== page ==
This finding in no way impacts defendants' ability to raise their immunity defense during or after trial once the factual dispute has been settled by the fact-finder.

5. County's Liability

As alluded to above, plaintiff brings his excessive force claim against defendants Hill and Pulice in their individual and official capacities. A suit, however, against a governmental official in his or her official capacity is the equivalent of a suit against the governmental entity. See Kentucky v. Graham, 473 U.S. 159, 165, 105 S.Ct. 3099, 87 L.Ed.2d 114 (1985). The court, therefore, considers these claims in solidarity with plaintiffs claim against the Board of County Commissioners ("the County").

The County may be held liable for plaintiffs deprivations only it those deprivations were the result of an unconstitutional policy or custom of the County. Monell v. Department of Social Servs., 436 U.S. 658, 98 S.Ct. 2018, 56 L.Ed.2d 611 (1978). A governmental entity may also be liable if "a deliberate choice to follow a course of action is made from among various alternatives by the official or officials responsible for establishing final policy with respect to the subject matter in question." Pembaur v. City of Cincinnati, 475 U.S. 469, 483, 106 S.Ct. 1292, 89 L.Ed.2d 452 (1986). The court finds summary judgment appropriate, for plaintiff has utterly failed to plead any facts demonstrating his deprivation was the result of, or prompted by, any County policy or custom. Nor has plaintiff alleged any decision by a final policy-maker lead to his deprivation.

In sum, as to plaintiffs excessive force claim, summary judgment is granted in all respects to defendants Hill, Pulice, White, and the County. The claim remains viable for trial as to defendants Peterson, Carlton, Tracey, and Russell.

C. Inadequate Medical Care

Plaintiffs second claim asserts he was deprived of his Eighth Amendment right to be free from cruel and unusual punishment when the County defendants denied him adequate medical care. (Pretrial Or. at 3, 13). Defendants assert this claim is meritless because the Eighth Amendment is only applicable to post-conviction incarcerations. See Whitley v. Albers, 475 U.S. 312, 318, 106 S.Ct. 1078, 89 L.Ed.2d 251 (1986). The court agrees and finds summary judgment to be appropriate.

In the alternative, even if the court were to construe the claim as properly asserting plaintiffs rights under the Fourteenth Amendment, the court would still find summary judgment appropriate. The Tenth Circuit has made clear, that "`[u]nder the Fourteenth Amendment's due process clause, pretrial detainees . . . are entitled to the same degree of protection regarding medical attention as that afforded convicted inmates under the Eighth Amendment.'" Barrie v. Grand County, Utah, 119 F.3d 862, 867 (10th Cir. 1997) (quoting Frohmader v. Wayne, 958 F.2d 1024, 1028 (10th Cir. 1992)). "Thus, [plaintiffs] inadequate medical attention claim must be judged against the `deliberate indifference to serious medical needs' test of Estelle v. Gamble, 429 U.S. 97, 104 [ 97 S.Ct. 285, 50 L.Ed.2d 251] (1976)." Id. (quoting Frohmader, 958 F.2d at 1028).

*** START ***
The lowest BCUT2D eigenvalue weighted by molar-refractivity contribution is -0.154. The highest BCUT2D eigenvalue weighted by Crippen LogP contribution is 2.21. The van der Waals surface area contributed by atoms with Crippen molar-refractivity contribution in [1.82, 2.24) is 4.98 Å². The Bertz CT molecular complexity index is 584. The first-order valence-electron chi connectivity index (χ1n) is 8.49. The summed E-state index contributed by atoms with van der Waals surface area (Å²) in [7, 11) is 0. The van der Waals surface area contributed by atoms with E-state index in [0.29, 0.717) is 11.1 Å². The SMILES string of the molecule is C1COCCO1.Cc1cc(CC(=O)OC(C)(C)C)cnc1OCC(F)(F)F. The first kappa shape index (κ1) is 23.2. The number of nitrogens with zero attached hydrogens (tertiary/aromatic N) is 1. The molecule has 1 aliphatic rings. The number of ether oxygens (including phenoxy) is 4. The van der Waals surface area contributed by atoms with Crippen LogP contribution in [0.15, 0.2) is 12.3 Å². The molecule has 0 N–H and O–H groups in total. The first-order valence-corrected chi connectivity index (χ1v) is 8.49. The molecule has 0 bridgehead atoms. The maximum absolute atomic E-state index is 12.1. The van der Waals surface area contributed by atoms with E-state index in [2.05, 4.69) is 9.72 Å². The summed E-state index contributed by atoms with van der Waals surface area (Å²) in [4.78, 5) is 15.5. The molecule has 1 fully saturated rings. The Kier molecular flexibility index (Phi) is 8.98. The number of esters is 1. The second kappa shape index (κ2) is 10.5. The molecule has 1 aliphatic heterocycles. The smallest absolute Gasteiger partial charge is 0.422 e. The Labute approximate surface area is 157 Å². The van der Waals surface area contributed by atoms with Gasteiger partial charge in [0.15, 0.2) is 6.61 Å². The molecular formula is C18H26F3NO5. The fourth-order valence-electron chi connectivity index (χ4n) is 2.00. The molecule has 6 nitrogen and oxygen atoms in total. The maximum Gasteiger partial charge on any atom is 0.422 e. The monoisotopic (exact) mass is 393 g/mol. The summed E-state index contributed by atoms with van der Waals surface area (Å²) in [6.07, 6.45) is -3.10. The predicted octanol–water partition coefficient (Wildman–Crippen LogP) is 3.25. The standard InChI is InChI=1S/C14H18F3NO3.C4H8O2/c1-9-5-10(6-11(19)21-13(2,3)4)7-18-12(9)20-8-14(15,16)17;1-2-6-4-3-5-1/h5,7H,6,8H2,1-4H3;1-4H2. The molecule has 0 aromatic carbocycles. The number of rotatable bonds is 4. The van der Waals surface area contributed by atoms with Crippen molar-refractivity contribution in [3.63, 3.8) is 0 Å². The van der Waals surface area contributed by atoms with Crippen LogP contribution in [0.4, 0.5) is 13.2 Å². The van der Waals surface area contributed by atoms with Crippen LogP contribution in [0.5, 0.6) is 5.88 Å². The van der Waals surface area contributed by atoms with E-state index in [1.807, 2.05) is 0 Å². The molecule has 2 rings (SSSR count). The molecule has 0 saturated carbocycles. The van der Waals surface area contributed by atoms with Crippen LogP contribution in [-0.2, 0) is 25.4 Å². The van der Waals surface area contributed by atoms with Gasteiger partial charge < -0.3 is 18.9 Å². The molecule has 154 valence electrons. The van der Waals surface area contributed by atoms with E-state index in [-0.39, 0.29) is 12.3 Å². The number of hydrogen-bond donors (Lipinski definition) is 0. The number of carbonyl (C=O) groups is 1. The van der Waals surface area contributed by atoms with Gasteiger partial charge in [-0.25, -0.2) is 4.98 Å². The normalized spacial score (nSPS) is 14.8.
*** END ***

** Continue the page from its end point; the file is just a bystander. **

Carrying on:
The deliberate indifference requirement has two components: (1) an objective component requiring that the pain or deprivation be sufficiently serious and (2) a subjective component requiring that the officials act with a sufficiently culpable state of mind. Perkins v. Kansas Dep't of Corrections, 165 F.3d 803, 809 (10th Cir. 1999). An allegation of "inadvertent failure to provide adequate medical care" or of a negligent diagnosis does not establish the requisite culpable state of mind. Wilson v. Seiter, 501 U.S. 294, 297, 111 S.Ct. 2321, 115 L.Ed.2d 271 (1991) (internal citation and quotation marks omitted). Rather, plaintiff must demonstrate that defendants exhibited deliberate indifference to plaintiffs known and serious medical needs. Barrie, 119 F.3d at 867.

Under this standard, it is clear plaintiff has failed to allege facts sufficient to survive summary judgment. First, plaintiffs alleged injuries were not of a serious nature. Plaintiff admits he suffered no "life threatening injuries" while in custody. (P1. Dep. at 213). Instead, plaintiff merely asserts that while in custody he feared he had suffered serious injuries. ( Id.). In reality, plaintiffs medical records reveal he suffered only from swelling, bruises, and contusions and was treated with a pain reliever and ice packs. (Defs.Mem.Ex. H). Without allegations of a serious injury, plaintiffs claim fails the objective component.

Second, plaintiff has failed to allege facts demonstrating defendants acted with the required state of mind. In fact, the uncontroverted evidence demonstrates plaintiff received prompt medical care soon after arriving at the jail. In addition, plaintiff was examined again by medical personnel within approximately four hours. Plaintiffs deposition also reveals he never specifically asked any of the named defendants for medical treatment once in custody. (P1. Dep. at 211). Plaintiff does assert he should have been x-rayed to rule out the possibility of internal bleeding. At most, however, this allegation would support only a finding of negligent care, which falls short of a constitutional deprivation. "A negligent failure to provide adequate medical care, even one constituting medical malpractice, does not give rise to a constitutional violation." Perkins, 165 F.3d at 811. Put simply, plaintiffs allegations come up woefully short of asserting a viable claim under the "deliberate indifference" standard, so the court finds summary judgment as to all defendants appropriate.

D. Punitive Damages

A jury may award punitive damages in a § 1983 case "when the defendant's conduct is shown to be motivated by evil motive or intent, or when it involves reckless or callous indifference to the federally protected rights of others." Smith v. Wade, 461 U.S. 30, 56, 103 S.Ct. 1625, 75 L.Ed.2d 632 (1983). Defendants argue they are entitled to judgment on plaintiffs punitive damage claim because "[n]o jury could reasonably find that defendants acted with evil motive or callous disregard of the federal rights of plaintiff." (Defs. Mem. at 37). The court disagrees. Without question, if a jury were to accept plaintiffs version of the facts, then a vicious beating by multiple officers on a restrained prisoner could certainly be found to satisfy the imposition of a punitive award. Summary judgment will be denied as to this issue.


This case revolves around differing versions of a singular event. Having found the matter in dispute material, the court is compelled to deny, in part, defendants' request for summary judgment. Summary judgment is granted to all defendants on plaintiffs failure to provide inadequate medical care claim. The only claim remaining for trial, therefore, is plaintiffs § 1983 excessive police force claim against defendants Peterson, Carlton, Tracey, and Russell. All other claims against these four defendants and the remaining defendants did not survive summary judgment.

IT IS THEREFORE BY THIS COURT ORDERED that defendants' Motion for Summary Judgment (Doc. 50) is granted in part and denied in part. Summary judgment is granted on all claims except plaintiffs excessive police force claim brought pursuant to 42 U.S.C. § 1983 against defendants David R. Peterson, Christopher R. Carlton, Curtis J. Tracey, and Michael Russell.